Ultrasounds : Types of Scans
Updated: a day ago
Types of scans
The first trimester scan you should be offered is a nuchal translucency scan (NT Scan) between 11 and 13 weeks 6 days, however some women may be offered their first scan earlier in their pregnancy.
If you have previously miscarried or you have had bleeding in the first few weeks of this pregnancy, you may be offered an early scan between 6 and 10 weeks. The purpose of this scan is to reassure you, and end any uncertainty of not knowing how your pregnancy is progressing. The early scan is likely to be conducted by placing a probe inside the vagina to provide a clearer picture of your baby earlier in pregnancy , instead of the usual abdominal scanning equipment.
If you feel anxious about having a vaginal scan discuss any concerns you may have with the nurse or sonographer beforehand. Most women would not be offered this scan but if your doctor has referred you for a scan it will be covered by Medicare.
Many pregnant women are unsure of the date of their last monthly period (LMP) and so a dating scan might be recommended to work out an accurate due date. Determining how pregnant you are is important to ensure that the results of your nuchal translucency scan are accurate.
Nuchal translucency scan
You will be offered a nuchal translucency scan between 11 and 13 weeks and 6 days of pregnancy. If you are going to deliver in a public hospital you may be able to have this scan at a public ultrasound clinic, however in many cases you will have to pay for this scan and test in a private center.
The primary reason for the NT scan is to determine if your fetus is likely to have a chromosomal abnormality, such as Down syndrome, however the NT scan can also reveal other conditions. It is usually offered as part of a combined test, which includes the NT scan and a blood test to detect the levels of the pregnancy hormone human Chorionic Gonadotrophin (hCG) and pregnancy-associated plasma protein-A. For a definite diagnosis a test, such as amniocentesis, is required.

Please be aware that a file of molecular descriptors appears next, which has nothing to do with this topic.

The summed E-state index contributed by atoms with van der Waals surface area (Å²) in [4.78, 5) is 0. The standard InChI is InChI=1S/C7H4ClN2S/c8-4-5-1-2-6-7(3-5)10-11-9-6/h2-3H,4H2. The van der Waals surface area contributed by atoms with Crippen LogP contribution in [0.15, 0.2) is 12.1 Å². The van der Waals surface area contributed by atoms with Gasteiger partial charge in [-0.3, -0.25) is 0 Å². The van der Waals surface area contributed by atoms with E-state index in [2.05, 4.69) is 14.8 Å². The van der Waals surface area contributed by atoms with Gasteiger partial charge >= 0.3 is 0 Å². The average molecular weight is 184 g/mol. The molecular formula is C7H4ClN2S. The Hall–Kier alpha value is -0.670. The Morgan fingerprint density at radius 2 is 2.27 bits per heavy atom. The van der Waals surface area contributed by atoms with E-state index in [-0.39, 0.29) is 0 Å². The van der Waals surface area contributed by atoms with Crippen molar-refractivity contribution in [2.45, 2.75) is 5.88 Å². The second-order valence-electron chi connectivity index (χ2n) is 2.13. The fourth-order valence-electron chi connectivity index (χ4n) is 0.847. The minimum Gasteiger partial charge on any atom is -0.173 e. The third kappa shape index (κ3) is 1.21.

This scan will also check that your baby has a heartbeat and is developing normally, and whether you're expecting twins, triplets or more! It's helpful to know about multiples early on, as it's easier to see whether or not they share a placenta. Finding out about having twins early in pregnancy also gives you more time to prepare for the birth and for your doctor or midwife to plan your care.
Anomaly (or 20-week) scan
This scan is offered to all pregnant women between 18 and 20 weeks. Its main purpose is to look at your baby in fine detail and check for abnormalities in the baby's structural development and growth, such as spina bifida or heart anomalies, and to check the position of the placenta.
You will be able to see movements and if you haven't already had a scan in this pregnancy, the sonographer will check that there is only one baby, reveal the sex of the baby (if you want to know) and confirm your due date. She will point out the heartbeat and parts of the baby like the face and hands, before looking in detail at your baby. At this point, some sonographers will turn the screen away for the rest of the scan and show you views again at the end. The scan takes about 15-20 minutes.
betterhealth.vic.gov.au. (2020). Tests, scans and checks – pregnancy and labour. Retrieved from https://www.betterhealth.vic.gov.au/health/ServicesAndSupport/tests-scans-and-checks-pregnancy-and-labour